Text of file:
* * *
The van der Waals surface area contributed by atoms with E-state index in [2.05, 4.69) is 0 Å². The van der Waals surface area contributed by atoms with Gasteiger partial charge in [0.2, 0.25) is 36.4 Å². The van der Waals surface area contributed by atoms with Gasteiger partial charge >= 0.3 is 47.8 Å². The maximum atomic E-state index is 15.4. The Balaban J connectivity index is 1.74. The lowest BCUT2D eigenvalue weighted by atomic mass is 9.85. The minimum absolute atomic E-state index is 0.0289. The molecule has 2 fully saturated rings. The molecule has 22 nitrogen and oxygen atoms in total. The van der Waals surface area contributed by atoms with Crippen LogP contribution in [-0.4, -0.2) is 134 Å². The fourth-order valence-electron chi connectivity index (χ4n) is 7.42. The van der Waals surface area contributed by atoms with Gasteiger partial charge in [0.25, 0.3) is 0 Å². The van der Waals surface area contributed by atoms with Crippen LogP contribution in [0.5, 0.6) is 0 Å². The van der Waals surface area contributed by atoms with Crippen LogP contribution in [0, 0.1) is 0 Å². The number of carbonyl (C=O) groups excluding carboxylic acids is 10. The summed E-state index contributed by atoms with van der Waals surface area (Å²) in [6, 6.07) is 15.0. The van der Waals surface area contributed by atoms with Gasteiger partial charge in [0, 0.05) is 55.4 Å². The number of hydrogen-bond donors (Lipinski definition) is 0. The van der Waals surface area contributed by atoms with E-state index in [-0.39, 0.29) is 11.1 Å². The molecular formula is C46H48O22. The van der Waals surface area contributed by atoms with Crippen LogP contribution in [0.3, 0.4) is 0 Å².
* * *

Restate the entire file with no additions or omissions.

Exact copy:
The van der Waals surface area contributed by atoms with E-state index in [2.05, 4.69) is 0 Å². The van der Waals surface area contributed by atoms with Gasteiger partial charge in [0.2, 0.25) is 36.4 Å². The van der Waals surface area contributed by atoms with Gasteiger partial charge >= 0.3 is 47.8 Å². The maximum atomic E-state index is 15.4. The Balaban J connectivity index is 1.74. The lowest BCUT2D eigenvalue weighted by atomic mass is 9.85. The minimum absolute atomic E-state index is 0.0289. The molecule has 2 fully saturated rings. The molecule has 22 nitrogen and oxygen atoms in total. The van der Waals surface area contributed by atoms with Crippen LogP contribution in [-0.4, -0.2) is 134 Å². The fourth-order valence-electron chi connectivity index (χ4n) is 7.42. The van der Waals surface area contributed by atoms with Gasteiger partial charge in [0.25, 0.3) is 0 Å². The van der Waals surface area contributed by atoms with Crippen LogP contribution in [0.5, 0.6) is 0 Å². The van der Waals surface area contributed by atoms with Crippen LogP contribution in [0, 0.1) is 0 Å². The number of carbonyl (C=O) groups excluding carboxylic acids is 10. The summed E-state index contributed by atoms with van der Waals surface area (Å²) in [6, 6.07) is 15.0. The van der Waals surface area contributed by atoms with Gasteiger partial charge in [0, 0.05) is 55.4 Å². The number of hydrogen-bond donors (Lipinski definition) is 0. The van der Waals surface area contributed by atoms with E-state index in [-0.39, 0.29) is 11.1 Å². The molecular formula is C46H48O22. The van der Waals surface area contributed by atoms with Crippen LogP contribution in [0.3, 0.4) is 0 Å².